Precision Agriculture (PA) is the science of improving crop yields and supporting management decisions using high-tech sensors and analysis tools. PA is a new concept adopted throughout the world to increase production, reduce labour time, and ensure the effective management of fertilizers and irrigation processes.
According to the International Society for Precision Agriculture, Precision Agriculture is a management strategy that gathers, processes, and analyzes temporal, spatial, and individual data and combines it with other information to support management decisions according to estimated variability for improved resource use efficiency, productivity, quality, profitability, and sustainability of agricultural production.
The agricultural revolution has experienced three waves thus far. The first wave was the increase of mechanized agriculture, from 1900 to 1930. The 1960s prompted the Green Revolution wave with new methods of genetic modification, new forms of agricultural fertilizer, and hybrid seeding.
Precision agriculture is often referred to as the third agricultural technological wave. This is where earth imagery, geospatial technology, the internet of things, drones, sensors, and mobile data collection have all come into play in advancing digital farming.
According to David Mulla and Raj Khosla, Pierre Robert is often regarded as the father of precision farming because of his active promotion of the idea and organization of the first workshop, “Soil Specific Crop Management,” during the mid-1990s. In 1982, Robert defended his PhD dissertation under the direction of Richard Rust in the University of Minnesota’s Department of Soil Science. The dissertation was titled “Evaluation of Some Remote Sensing Techniques for Soil and Crop Management”.
In 1994, a company called John Deere’s Precision Farming Group, based in Illinois, initially founded in the 1800s by agricultural engineer John Deere, started to explore a new concept in farming known as precision agriculture.
David Mulla and Raj Khosla state that several different Intelligent Devices and Implement (IDI) components were developed in the 1990s and 2000s, most notably the Yield Monitor, or on-the-go nitrogen tester. These concepts were data collectors without a method of spatially recognizing the data. With these tools, early agricultural innovators started to put together the concepts of spatially locating various field conditions and characteristics to analyze sustainable decisions, which is now precision farming.
PRECISION AGRICULTURE AND SATELLITE IMAGERY
Over the past 20 years, international organizations, policymakers, researchers, and agricultural organizations have turned to satellite imagery to further understand farming and its effects on the land. These include potential drought, post-harvest, land terrain, crop production and yield, target nutrition, risk management, pest control, and soil erosion.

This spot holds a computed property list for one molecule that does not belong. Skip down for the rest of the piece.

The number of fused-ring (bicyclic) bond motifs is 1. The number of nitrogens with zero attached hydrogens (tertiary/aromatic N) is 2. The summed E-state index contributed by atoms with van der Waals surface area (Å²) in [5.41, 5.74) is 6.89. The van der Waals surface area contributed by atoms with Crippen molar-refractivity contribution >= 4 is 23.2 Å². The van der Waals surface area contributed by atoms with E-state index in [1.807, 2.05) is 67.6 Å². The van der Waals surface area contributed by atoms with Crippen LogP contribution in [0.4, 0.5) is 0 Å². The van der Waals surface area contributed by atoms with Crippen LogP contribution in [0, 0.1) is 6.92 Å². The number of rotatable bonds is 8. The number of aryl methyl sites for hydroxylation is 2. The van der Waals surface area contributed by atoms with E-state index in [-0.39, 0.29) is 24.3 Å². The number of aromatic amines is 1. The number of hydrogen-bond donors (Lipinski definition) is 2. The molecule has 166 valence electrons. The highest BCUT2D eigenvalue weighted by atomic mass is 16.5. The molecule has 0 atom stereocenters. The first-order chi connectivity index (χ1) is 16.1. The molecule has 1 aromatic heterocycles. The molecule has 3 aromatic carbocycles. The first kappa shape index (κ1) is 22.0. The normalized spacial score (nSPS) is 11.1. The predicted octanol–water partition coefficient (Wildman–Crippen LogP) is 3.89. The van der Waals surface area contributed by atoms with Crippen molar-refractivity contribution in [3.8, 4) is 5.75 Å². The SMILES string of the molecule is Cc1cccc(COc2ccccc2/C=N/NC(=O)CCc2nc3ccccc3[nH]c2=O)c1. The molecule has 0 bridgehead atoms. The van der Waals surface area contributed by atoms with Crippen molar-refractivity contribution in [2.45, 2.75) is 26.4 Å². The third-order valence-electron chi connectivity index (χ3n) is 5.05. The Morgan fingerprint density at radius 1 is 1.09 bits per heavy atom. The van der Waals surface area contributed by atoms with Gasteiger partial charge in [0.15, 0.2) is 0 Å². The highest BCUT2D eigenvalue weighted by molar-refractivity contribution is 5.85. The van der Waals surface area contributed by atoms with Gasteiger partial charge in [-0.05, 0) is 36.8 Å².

Today, remote sensing and satellite imagery data are being used around the globe by the agricultural industry to make; decisions, understand changes and estimate future conditions. Just like forecasting commodity price data, researchers and industry professionals are using this spatial data. The data is used to forecast changes in conditions under different management strategies, climate scenarios, and market pressures.
THE BENEFITS OF PRECISION AGRICULTURE
1. Better decision-making: One of these important decisions involves targeted nutrition for better crop harvest. Imagery and sensors can help identify areas or specific crops that lack crucial nutrition or fertilizer input.
2. Cost estimation: You can budget for fertilizer and other necessary nutrients. This is very important as you will know exactly what the farm needs and when it is needed.
3. Improved record keeping: Through satellite imagery capture, this can improve record keeping and management. It will go a long way in measuring progress by comparing imagery captured at different times.
4. Risk management: PA can prevent future crop failure by proper monitoring and predicting an unforeseen climate disaster. Such disasters include unforgiving terrain, soil erosion, potential drought and farming on a land reserve.
5. Potential for better returns: With all this in play, one is most certainly going to get good returns. Farmers can rip big if they use PA effectively.
CHALLENGES INVOLVING PRECISION AGRICULTURE
1. It is expensive – Acquiring precision agriculture data is very expensive. It requires hiring someone with the geospatial technical skills to utilize the sometimes complex data. One can seek the help of an established organization, which will be more costly.
2. Ground truthing is still required – Ground truthing is the process of confirming whether the information you receive from a satellite is true or false. Sometimes the human eye is required to detect something that satellite technology cannot detect.
3. It might not be for you – If you are not interested in dealing with the complications that come with technology, particularly if you are elderly, PA may not be for you.PA will demand a lot of adaptability and technicality.
The Future of Precision Agriculture
AI and precision agriculture are constantly being improved and provide new intelligent tools for managing agricultural production. Image-based pattern recognition systems allow applications to adjust the watering and nutrition of plants according to their type. For example, sprayers equipped with AI can recognize specific weeds and spray them without affecting the crops being grown.
Precision agriculture will be a major part of the 4th industrial revolution. The revolution has already begun and is being embraced by most sectors of society, I foresee agriculture undergoing some major changes in the near future. Only time will tell how big it will get.